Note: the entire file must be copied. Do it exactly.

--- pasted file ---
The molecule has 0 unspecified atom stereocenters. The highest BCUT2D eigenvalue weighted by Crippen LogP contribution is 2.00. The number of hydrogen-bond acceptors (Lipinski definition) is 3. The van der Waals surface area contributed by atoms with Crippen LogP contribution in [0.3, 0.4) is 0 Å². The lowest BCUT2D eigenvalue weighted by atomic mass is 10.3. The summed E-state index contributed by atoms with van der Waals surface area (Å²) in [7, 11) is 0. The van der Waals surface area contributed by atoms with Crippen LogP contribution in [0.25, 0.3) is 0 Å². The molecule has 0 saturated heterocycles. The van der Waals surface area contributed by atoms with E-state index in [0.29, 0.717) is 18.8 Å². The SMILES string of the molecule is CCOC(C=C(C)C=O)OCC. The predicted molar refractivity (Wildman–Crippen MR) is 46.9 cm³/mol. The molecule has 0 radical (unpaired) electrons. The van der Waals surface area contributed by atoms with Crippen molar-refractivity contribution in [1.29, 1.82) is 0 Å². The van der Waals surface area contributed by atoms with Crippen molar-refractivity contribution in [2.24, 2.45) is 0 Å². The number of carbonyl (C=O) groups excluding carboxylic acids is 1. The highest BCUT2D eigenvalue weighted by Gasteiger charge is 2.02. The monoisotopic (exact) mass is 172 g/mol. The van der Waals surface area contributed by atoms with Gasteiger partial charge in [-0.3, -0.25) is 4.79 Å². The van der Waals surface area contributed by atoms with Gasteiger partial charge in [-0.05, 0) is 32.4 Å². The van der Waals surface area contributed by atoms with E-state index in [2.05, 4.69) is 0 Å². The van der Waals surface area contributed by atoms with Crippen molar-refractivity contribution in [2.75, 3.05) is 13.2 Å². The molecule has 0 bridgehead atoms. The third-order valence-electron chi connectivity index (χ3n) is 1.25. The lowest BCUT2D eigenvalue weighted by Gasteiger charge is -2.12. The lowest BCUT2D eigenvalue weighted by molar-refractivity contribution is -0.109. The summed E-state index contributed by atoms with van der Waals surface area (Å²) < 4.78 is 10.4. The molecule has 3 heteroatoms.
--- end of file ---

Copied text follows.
The molecule has 0 unspecified atom stereocenters. The highest BCUT2D eigenvalue weighted by Crippen LogP contribution is 2.00. The number of hydrogen-bond acceptors (Lipinski definition) is 3. The van der Waals surface area contributed by atoms with Crippen LogP contribution in [0.3, 0.4) is 0 Å². The lowest BCUT2D eigenvalue weighted by atomic mass is 10.3. The summed E-state index contributed by atoms with van der Waals surface area (Å²) in [7, 11) is 0. The van der Waals surface area contributed by atoms with Crippen LogP contribution in [0.25, 0.3) is 0 Å². The molecule has 0 saturated heterocycles. The van der Waals surface area contributed by atoms with E-state index in [0.29, 0.717) is 18.8 Å². The SMILES string of the molecule is CCOC(C=C(C)C=O)OCC. The predicted molar refractivity (Wildman–Crippen MR) is 46.9 cm³/mol. The molecule has 0 radical (unpaired) electrons. The van der Waals surface area contributed by atoms with Crippen molar-refractivity contribution in [1.29, 1.82) is 0 Å². The van der Waals surface area contributed by atoms with Crippen molar-refractivity contribution in [2.24, 2.45) is 0 Å². The number of carbonyl (C=O) groups excluding carboxylic acids is 1. The highest BCUT2D eigenvalue weighted by Gasteiger charge is 2.02. The monoisotopic (exact) mass is 172 g/mol. The van der Waals surface area contributed by atoms with Gasteiger partial charge in [-0.3, -0.25) is 4.79 Å². The van der Waals surface area contributed by atoms with Gasteiger partial charge in [-0.05, 0) is 32.4 Å². The van der Waals surface area contributed by atoms with E-state index in [2.05, 4.69) is 0 Å². The van der Waals surface area contributed by atoms with Crippen molar-refractivity contribution in [2.75, 3.05) is 13.2 Å². The molecule has 0 bridgehead atoms. The third-order valence-electron chi connectivity index (χ3n) is 1.25. The lowest BCUT2D eigenvalue weighted by Gasteiger charge is -2.12. The lowest BCUT2D eigenvalue weighted by molar-refractivity contribution is -0.109. The summed E-state index contributed by atoms with van der Waals surface area (Å²) < 4.78 is 10.4. The molecule has 3 heteroatoms.